The forest of the Sierra Nevada mountains is an important resource for the surrounding communities in Nevada and California. Thinning the forest by removing trees by hand or using heavy machinery is one of the few tools available to manage forests. However, finding the best way to thin forests by removing select trees to maximize the forest’s benefits for water quantity, water quality, wildfire risk and wildlife habitat remains a challenge for resource managers. The U.S. Forest Service is leading an effort to balance all these challenges in landscape-scale forest restoration planning as part of the Lake Tahoe West Restoration Partnership.
As part of this effort, the University's Adrian Harpold recently led a team in developing a modeling tool to focus on the issue of water quantity. The tool predicts how different approaches to thinning the forest impact snowpack accumulation in Lake Tahoe, which controls how much water is available for downstream communities such as Reno.
“The snowpack we’ve relied upon is under pressure from years of fire suppression that increased tree density, combined with the effects of climate change and warming temperatures,” Harpold, natural resources & environmental science assistant professor with the College of Agriculture, Biotechnology & Natural Resources, said.
He explained that too many trees means less snow reaches the ground. In addition, when many trees are clumped together, they warm up and release heat, which can melt the snow on the ground. However, too few trees means the snowpack is less protected from the sun and wind, which also melt snow.
The tool, developed with funding from the College’s Experiment Station and the U.S. Forest Service, was built to specifically model the west shore of Lake Tahoe, which the team felt was a good sample of the Sierra Nevada forest. The team initially created a small-scale high-resolution model using data collected with 3D laser scanners, called “LiDAR.”
“The LiDAR data lets us see individual trees, which we use to ‘virtually thin’ the forest by taking trees out of the model,” he said. “As such, it lets us create a thinning experiment that’s realistic. We can then represent different management actions, such as removing trees below certain heights.”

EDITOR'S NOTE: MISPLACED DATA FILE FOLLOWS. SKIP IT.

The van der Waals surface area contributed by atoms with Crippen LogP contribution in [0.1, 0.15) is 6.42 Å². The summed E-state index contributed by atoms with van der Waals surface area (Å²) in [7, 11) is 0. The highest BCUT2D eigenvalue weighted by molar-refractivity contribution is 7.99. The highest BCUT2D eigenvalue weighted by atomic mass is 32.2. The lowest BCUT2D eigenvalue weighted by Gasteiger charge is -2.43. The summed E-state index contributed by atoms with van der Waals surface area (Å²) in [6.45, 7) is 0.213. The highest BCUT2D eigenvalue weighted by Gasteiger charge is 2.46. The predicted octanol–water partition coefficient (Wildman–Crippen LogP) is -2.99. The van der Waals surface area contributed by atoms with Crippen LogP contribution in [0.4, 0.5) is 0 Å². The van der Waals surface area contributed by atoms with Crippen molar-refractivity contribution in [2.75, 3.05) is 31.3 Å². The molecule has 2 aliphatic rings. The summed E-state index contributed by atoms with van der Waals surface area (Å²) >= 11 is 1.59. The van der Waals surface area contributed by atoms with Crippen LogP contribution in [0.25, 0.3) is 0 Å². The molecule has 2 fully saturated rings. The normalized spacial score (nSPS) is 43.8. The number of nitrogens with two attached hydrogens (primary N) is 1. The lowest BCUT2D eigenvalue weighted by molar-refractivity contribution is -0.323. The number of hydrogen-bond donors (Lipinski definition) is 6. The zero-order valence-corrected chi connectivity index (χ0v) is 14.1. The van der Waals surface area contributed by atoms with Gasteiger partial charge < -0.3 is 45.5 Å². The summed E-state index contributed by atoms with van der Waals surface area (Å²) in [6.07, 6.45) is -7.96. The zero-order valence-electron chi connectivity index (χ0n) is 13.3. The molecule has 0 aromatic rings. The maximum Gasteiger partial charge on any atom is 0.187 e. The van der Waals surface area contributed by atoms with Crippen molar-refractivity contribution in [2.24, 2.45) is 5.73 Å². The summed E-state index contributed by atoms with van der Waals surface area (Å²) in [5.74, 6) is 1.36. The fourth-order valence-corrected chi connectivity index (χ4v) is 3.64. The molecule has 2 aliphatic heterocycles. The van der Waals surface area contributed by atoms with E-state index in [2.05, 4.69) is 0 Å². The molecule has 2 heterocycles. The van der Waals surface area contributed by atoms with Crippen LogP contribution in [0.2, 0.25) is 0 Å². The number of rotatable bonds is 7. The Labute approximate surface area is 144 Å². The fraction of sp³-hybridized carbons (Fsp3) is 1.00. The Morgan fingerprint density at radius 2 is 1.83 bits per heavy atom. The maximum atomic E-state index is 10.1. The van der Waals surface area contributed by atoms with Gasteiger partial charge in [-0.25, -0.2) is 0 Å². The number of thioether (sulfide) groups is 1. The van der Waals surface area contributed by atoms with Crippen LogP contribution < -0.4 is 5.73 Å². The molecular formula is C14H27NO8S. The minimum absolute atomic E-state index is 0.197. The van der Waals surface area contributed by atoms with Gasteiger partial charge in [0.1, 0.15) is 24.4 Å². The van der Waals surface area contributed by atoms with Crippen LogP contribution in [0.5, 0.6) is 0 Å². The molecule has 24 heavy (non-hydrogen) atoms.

His team, including the post-doctoral scholar Sebastian Krogh, graduate student Devon Eckberg, undergraduate students Makenzie Kohler and Gary Sterle, the College’s Associate Professor of Remote Sensing Jonathan Greenberg and University of Arizona’s Patrick Broxton, tested the model’s accuracy by conducting thinning experiments and comparing the predictions to measurements in the real forest. Results were discussed in a recently published article on the proof-of-concept for using high-resolution modeling to predict the effect of forest thinning for snow, for which Harpold was the lead author.
Once the team determined the model was working correctly, they increased the model size to represent Lake Tahoe’s western shore. Results are discussed in another recently published article on using the model to predict the effects of forest thinning on the northern Sierra Nevada snowpack, led by Krogh with Harpold, Broxton and the Forest Service’s Patricia Manley as co-authors. Their experiments showed that overall, more trees removed means more snow maintained. However, there are beneficial ways and detrimental ways to remove trees. The method that appeared to be most effective was removing dense trees that had many leaves and branches and were shorter than about 50 feet, leaving behind taller trees. There were also differences in effectiveness depending on the elevation, the slope and the direction the slope was facing.
Harpold plans to continue expanding the model, testing to see if it will work for Lake Tahoe’s eastern shore and in the American River Basin, with the ultimate goal of providing a tool for Forest Service decision-makers and others to inform their forest-thinning plans.
The water-quantity tool is one of many different modeling tools being developed with funding from the Forest Service as part of the Tahoe-Central Sierra Initiative, which aims to quickly restore the forest to improve the health and resilience of Sierra Nevada mountains and maximize the benefits that the forest provides.
“My decision-support tool for water quantity would be a smaller piece in a larger toolkit to help determine how and where to thin the forests,” Harpold said.
Other tools being designed to predict forest-thinning impacts include a tool to predict impact on wildfire spread, a tool to predict impact on smoke, a tool to predict impact on endangered and threatened species, a tool to predict sediment flow into Lake Tahoe and a tool to predict economic impact.
For more information on the water-quantity tool, see: “Increasing the efficacy of forest thinning for snow using high-resolution modeling: A proof of concept in the Lake Tahoe Basin, California, USA” in the journal Ecohydrology, and “Using Process Based Snow Modeling and Lidar to Predict the Effects of Forest Thinning on the Northern Sierra Nevada Snowpack” in the journal Frontiers in Forests and Global Change. For more information on the larger forest-thinning project, visit the Lake Tahoe West Restoration Partnership or Tahoe-Central Sierra Initiative websites.